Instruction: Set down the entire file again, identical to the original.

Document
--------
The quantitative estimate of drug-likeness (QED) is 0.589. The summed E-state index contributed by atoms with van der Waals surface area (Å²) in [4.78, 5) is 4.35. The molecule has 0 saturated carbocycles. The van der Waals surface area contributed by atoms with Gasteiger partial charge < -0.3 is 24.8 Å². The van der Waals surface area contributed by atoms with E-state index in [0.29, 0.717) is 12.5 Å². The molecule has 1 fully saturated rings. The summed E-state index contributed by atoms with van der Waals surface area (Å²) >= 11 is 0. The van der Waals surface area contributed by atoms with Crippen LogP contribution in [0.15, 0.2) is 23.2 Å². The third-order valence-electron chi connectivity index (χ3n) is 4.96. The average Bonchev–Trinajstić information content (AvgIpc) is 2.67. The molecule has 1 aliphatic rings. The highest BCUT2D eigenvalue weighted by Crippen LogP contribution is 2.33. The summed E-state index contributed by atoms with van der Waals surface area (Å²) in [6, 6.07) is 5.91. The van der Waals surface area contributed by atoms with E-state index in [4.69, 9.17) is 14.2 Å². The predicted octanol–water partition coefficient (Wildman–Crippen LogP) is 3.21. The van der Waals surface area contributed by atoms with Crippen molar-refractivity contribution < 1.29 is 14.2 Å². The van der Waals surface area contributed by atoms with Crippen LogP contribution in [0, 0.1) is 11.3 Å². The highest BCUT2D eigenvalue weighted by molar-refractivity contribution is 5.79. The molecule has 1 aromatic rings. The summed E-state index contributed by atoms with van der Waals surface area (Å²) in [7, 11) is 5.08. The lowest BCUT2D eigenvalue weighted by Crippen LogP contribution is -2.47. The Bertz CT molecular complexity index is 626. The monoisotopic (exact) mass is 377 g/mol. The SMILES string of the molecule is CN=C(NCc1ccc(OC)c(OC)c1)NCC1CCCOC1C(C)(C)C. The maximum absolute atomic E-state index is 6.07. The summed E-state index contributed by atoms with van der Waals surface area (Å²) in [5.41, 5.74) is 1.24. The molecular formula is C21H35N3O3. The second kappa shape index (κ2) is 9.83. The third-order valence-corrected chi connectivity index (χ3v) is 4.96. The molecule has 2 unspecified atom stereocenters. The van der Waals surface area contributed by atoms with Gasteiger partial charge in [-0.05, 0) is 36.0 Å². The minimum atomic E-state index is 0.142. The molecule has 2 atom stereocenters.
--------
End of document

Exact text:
The quantitative estimate of drug-likeness (QED) is 0.589. The summed E-state index contributed by atoms with van der Waals surface area (Å²) in [4.78, 5) is 4.35. The molecule has 0 saturated carbocycles. The van der Waals surface area contributed by atoms with Gasteiger partial charge < -0.3 is 24.8 Å². The van der Waals surface area contributed by atoms with E-state index in [0.29, 0.717) is 12.5 Å². The molecule has 1 fully saturated rings. The summed E-state index contributed by atoms with van der Waals surface area (Å²) >= 11 is 0. The van der Waals surface area contributed by atoms with Crippen LogP contribution in [0.15, 0.2) is 23.2 Å². The third-order valence-electron chi connectivity index (χ3n) is 4.96. The average Bonchev–Trinajstić information content (AvgIpc) is 2.67. The molecule has 1 aliphatic rings. The highest BCUT2D eigenvalue weighted by Crippen LogP contribution is 2.33. The summed E-state index contributed by atoms with van der Waals surface area (Å²) in [6, 6.07) is 5.91. The van der Waals surface area contributed by atoms with E-state index in [4.69, 9.17) is 14.2 Å². The predicted octanol–water partition coefficient (Wildman–Crippen LogP) is 3.21. The van der Waals surface area contributed by atoms with Crippen molar-refractivity contribution < 1.29 is 14.2 Å². The van der Waals surface area contributed by atoms with Crippen LogP contribution in [0, 0.1) is 11.3 Å². The highest BCUT2D eigenvalue weighted by molar-refractivity contribution is 5.79. The molecule has 1 aromatic rings. The summed E-state index contributed by atoms with van der Waals surface area (Å²) in [7, 11) is 5.08. The lowest BCUT2D eigenvalue weighted by Crippen LogP contribution is -2.47. The Bertz CT molecular complexity index is 626. The monoisotopic (exact) mass is 377 g/mol. The SMILES string of the molecule is CN=C(NCc1ccc(OC)c(OC)c1)NCC1CCCOC1C(C)(C)C. The maximum absolute atomic E-state index is 6.07. The summed E-state index contributed by atoms with van der Waals surface area (Å²) in [5.41, 5.74) is 1.24. The molecular formula is C21H35N3O3. The second kappa shape index (κ2) is 9.83. The third-order valence-corrected chi connectivity index (χ3v) is 4.96. The molecule has 2 unspecified atom stereocenters. The van der Waals surface area contributed by atoms with Gasteiger partial charge in [-0.05, 0) is 36.0 Å². The minimum atomic E-state index is 0.142. The molecule has 2 atom stereocenters.